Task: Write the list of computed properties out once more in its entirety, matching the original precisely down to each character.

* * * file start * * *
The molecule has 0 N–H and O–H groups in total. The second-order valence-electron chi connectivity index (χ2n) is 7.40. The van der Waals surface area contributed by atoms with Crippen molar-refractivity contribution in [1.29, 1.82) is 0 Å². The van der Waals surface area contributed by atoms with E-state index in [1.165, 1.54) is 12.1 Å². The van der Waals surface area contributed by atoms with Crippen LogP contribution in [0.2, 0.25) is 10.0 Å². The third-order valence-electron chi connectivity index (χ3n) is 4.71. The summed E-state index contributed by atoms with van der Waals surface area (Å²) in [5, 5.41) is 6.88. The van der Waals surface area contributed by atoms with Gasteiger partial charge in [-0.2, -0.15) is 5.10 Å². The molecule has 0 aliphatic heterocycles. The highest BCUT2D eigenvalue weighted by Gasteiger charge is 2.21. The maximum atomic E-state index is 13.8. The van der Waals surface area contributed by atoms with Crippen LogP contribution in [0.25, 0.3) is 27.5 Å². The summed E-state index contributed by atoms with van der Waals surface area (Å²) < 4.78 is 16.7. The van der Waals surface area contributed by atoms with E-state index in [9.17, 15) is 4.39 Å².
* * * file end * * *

The molecule has 0 N–H and O–H groups in total. The second-order valence-electron chi connectivity index (χ2n) is 7.40. The van der Waals surface area contributed by atoms with Crippen molar-refractivity contribution in [1.29, 1.82) is 0 Å². The van der Waals surface area contributed by atoms with E-state index in [1.165, 1.54) is 12.1 Å². The van der Waals surface area contributed by atoms with Crippen LogP contribution in [0.2, 0.25) is 10.0 Å². The third-order valence-electron chi connectivity index (χ3n) is 4.71. The summed E-state index contributed by atoms with van der Waals surface area (Å²) in [5, 5.41) is 6.88. The van der Waals surface area contributed by atoms with Gasteiger partial charge in [-0.2, -0.15) is 5.10 Å². The molecule has 0 aliphatic heterocycles. The highest BCUT2D eigenvalue weighted by Gasteiger charge is 2.21. The maximum atomic E-state index is 13.8. The van der Waals surface area contributed by atoms with Crippen LogP contribution in [0.25, 0.3) is 27.5 Å². The summed E-state index contributed by atoms with van der Waals surface area (Å²) < 4.78 is 16.7. The van der Waals surface area contributed by atoms with E-state index in [9.17, 15) is 4.39 Å².